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Issues

In the Know – August/September 2018

Chicago’s rescue community came together early in July to protest the unexpected firing of Susan Russell, former executive director of Chicago Animal Care and Control (CACC), by mayor Rahm Emanuel. Russell oversaw CACC for two years prior to her forced exit, and was instrumental in shepherding in many of its recent positive changes, including facilitation of the Chicago Rescue Intervention & Support Program (CRISP) and initiatives that increased the live release rate for CACC’s dogs and cats from just over 70 percent to more than 90 percent. Despite vocal opposition to her firing, however, at this time the city has no plans to reinstate Russell. The next steps? Working together to make sure that someone as qualified and as passionate about the animals as Russell takes over her position, a goal our local rescue community hopes to play a large part in helping achieve. Tune in to our social media pages for updates on this ongoing story.

Efforts to expand local activism with a puppy mill ban in Naperville that would have been similar to the one in Chicago have failed once again. Earlier this summer, Naperville’s city council was asked to reconsider the ban proposal, which had previously failed to pass. And once again they rejected the humane model of requiring pet stores to sell only rescue animals instead of those who are commercially bred. The city council also rejected a proposal that would require pet stores to provide a four-year warranty on the health of the animals they sell. The city council did approve a number of new animal control ordinances, however, including protections against pets left outside in dangerous weather and a requirement for pet stores to promote microchipping. There will be increased fines for those who break these rules.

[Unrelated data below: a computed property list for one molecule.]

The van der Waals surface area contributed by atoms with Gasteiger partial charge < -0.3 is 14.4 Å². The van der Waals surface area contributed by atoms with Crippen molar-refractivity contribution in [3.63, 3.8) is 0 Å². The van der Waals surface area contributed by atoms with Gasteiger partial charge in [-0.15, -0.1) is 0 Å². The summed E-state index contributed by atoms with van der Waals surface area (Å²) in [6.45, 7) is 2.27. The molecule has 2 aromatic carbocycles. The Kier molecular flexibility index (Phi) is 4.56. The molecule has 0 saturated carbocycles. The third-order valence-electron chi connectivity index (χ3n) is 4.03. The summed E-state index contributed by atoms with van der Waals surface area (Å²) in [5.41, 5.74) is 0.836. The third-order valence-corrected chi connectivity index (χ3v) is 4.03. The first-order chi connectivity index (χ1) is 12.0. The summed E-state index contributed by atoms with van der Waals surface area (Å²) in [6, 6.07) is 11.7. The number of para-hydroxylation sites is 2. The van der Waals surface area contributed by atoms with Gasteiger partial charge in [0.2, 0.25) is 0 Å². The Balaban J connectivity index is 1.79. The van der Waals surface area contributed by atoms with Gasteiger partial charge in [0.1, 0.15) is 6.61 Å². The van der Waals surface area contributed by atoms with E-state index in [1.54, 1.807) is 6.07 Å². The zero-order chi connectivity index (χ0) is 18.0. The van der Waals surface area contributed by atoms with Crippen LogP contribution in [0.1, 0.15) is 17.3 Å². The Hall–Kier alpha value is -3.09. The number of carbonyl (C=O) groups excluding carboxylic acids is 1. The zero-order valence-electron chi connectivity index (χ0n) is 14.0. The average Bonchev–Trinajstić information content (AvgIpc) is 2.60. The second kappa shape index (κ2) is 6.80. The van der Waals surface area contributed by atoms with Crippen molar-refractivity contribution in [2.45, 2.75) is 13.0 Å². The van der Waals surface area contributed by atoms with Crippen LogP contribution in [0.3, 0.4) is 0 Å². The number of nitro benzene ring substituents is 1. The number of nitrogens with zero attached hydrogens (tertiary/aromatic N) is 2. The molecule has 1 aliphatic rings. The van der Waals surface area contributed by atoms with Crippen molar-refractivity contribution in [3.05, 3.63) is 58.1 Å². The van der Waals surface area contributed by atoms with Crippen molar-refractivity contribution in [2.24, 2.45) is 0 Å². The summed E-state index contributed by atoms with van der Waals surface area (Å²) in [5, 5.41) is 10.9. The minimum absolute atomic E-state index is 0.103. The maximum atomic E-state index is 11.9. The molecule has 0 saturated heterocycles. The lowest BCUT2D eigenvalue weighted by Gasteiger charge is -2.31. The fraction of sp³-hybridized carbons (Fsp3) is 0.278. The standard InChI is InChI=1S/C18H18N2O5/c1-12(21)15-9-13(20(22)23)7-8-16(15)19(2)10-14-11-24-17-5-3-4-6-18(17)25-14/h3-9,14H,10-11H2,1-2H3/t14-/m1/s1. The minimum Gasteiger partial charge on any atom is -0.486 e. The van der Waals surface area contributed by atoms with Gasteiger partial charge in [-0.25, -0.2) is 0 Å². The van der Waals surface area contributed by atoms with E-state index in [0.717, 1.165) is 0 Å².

Local rescues are expanding in big ways! Here’s a quick look at some of the exciting developments, both near and far.

  • One Tail at a Time has received city approval to open a second shelter, a complement to their original shelter in Bucktown. The new shelter will be in Logan Square at 3579 W. Dickens Ave., and is expected to be able to house 20 dogs at a time, and eventually, kittens as well. Heather Owen, founder of OTAT, told Logan Squarist that the new space will serve as an isolation center specifically for sick or injured dogs coming directly from the city shelter.
  • Alive Rescue is opening up The Big Barn, a large shelter space in Salem Lakes, Wisconsin, that will operate in addition to The Little Barn here in Chicago. The new shelter space, located about an hour north of the city, will allow Alive to expand their reach to homeless animals in other localities. It will have about 20 to 25 individual kennels in addition to indoor and outdoor play areas and a training area.
  • Chicago’s Felines and Canines has broadened their reach from the Edgewater neighborhood all the way to Alabama. The new Felines and Canine Rescue Center in Madison County, AL, can house about 80 dogs and 50 cats at a time, and has a surgical suite on site. The shelter decided to expand down south as a way to lend additional support to an area with limited resources and funding for an ever-increasing homeless animal population. Animals will be cared for and then transferred to rescues across the country (including Felines and Canines Chicago shelter!) for adoption.
  • On August 4, Community Animal Rescue Effort (C.A.R.E.) cut the ribbon on its new adoption center in Skokie. The facility boasts space for up to 30 dogs and 20 cats, three adoption rooms for potential adopters to bond with their new BFFs, shaded outdoor dog runs, and more. Go check it out!

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